Lori Lightfoot Wins Chicago Mayoral Race in Historic Victory for LGBTQ Community

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Tonight, in a runoff race, Chicago elected Lori Lightfoot mayor, according to the Chicago Tribune. Lightfoot beat challenger Toni Preckwinkle to become the city’s first black female mayor. With her win, Chicago becomes the most prominent American city to elect an openly LGBTQ person mayor.


Lightfoot, a former federal prosecutor, won in what appears to be a landslide victory. She currently has 74 percent of the vote to Preckwinkle’s 26 percent, with 80 percent of precincts reporting, according to unofficial tallies.

Chicago’s current mayor, the embattled Rahm Emanuel, announced last year that he wouldn’t be seeking another term.

In the race, Lightfoot was seen as a force for change, as a candidate with no prior experience as an elected official. Her opponent, Preckwinkle, has spent several decades in Chicago politics, and served for years on the Cook County Board, where she is currently president.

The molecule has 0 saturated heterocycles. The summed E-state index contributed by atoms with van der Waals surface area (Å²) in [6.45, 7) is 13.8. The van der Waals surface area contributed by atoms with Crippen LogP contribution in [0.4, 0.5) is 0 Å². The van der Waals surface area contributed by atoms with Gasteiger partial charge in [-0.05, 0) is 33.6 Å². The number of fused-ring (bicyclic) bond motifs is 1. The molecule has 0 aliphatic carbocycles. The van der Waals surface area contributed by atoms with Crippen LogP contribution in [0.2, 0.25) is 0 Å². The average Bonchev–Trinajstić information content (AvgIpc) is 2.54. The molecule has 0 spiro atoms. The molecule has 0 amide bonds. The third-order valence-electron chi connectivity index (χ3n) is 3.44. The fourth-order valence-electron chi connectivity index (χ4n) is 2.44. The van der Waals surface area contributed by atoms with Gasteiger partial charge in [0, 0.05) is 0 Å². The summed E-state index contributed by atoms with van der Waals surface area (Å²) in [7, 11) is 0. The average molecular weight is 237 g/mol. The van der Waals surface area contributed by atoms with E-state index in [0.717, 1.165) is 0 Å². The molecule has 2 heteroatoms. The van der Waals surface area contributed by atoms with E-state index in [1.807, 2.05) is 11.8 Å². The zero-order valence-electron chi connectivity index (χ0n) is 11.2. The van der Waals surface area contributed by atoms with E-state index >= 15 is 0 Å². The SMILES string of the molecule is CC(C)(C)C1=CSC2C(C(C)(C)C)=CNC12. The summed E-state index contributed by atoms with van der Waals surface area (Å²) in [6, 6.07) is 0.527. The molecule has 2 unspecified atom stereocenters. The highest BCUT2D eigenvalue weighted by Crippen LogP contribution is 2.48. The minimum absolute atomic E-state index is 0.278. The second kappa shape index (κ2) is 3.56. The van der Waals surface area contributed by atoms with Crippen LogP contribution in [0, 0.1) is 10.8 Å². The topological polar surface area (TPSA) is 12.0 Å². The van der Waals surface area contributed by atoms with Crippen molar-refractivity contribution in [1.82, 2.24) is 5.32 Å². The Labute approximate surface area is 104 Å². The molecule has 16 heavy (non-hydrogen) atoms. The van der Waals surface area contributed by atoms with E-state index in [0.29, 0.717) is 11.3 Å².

Lightfoot and Preckwinkle came out on top in February’s mayoral race of over a dozen candidates, triggering a runoff. Both are Democrats, and cast themselves as progressives.

LGBTQ advocates celebrated Lightfoot’s election.

“Now young queer women and women of color can see themselves reflected in a position of major political leadership,” Stephanie Sandberg, the executive director of LPAC, an organization that helps LGBTQ women achieve political power, told the New York Times.


But though tonight is a victory for the LGBTQ community, criminal justice reform advocates were disappointed by Lightfoot’s background as a prosecutor in a city that has faced a reckoning over police killings and corruption. Lightfoot was endorsed by the business community, major media outlets including the Tribune, and many of the losing mayoral candidates, while Preckwinkle was supported by the Chicago Teacher’s Union, Rep. Bobby Rush, and local public figures like Chance the Rapper.

Lightfoot’s platform included increased public housing, creating a public office to reform policing and increase public safety, and a real estate transfer tax to address homelessness.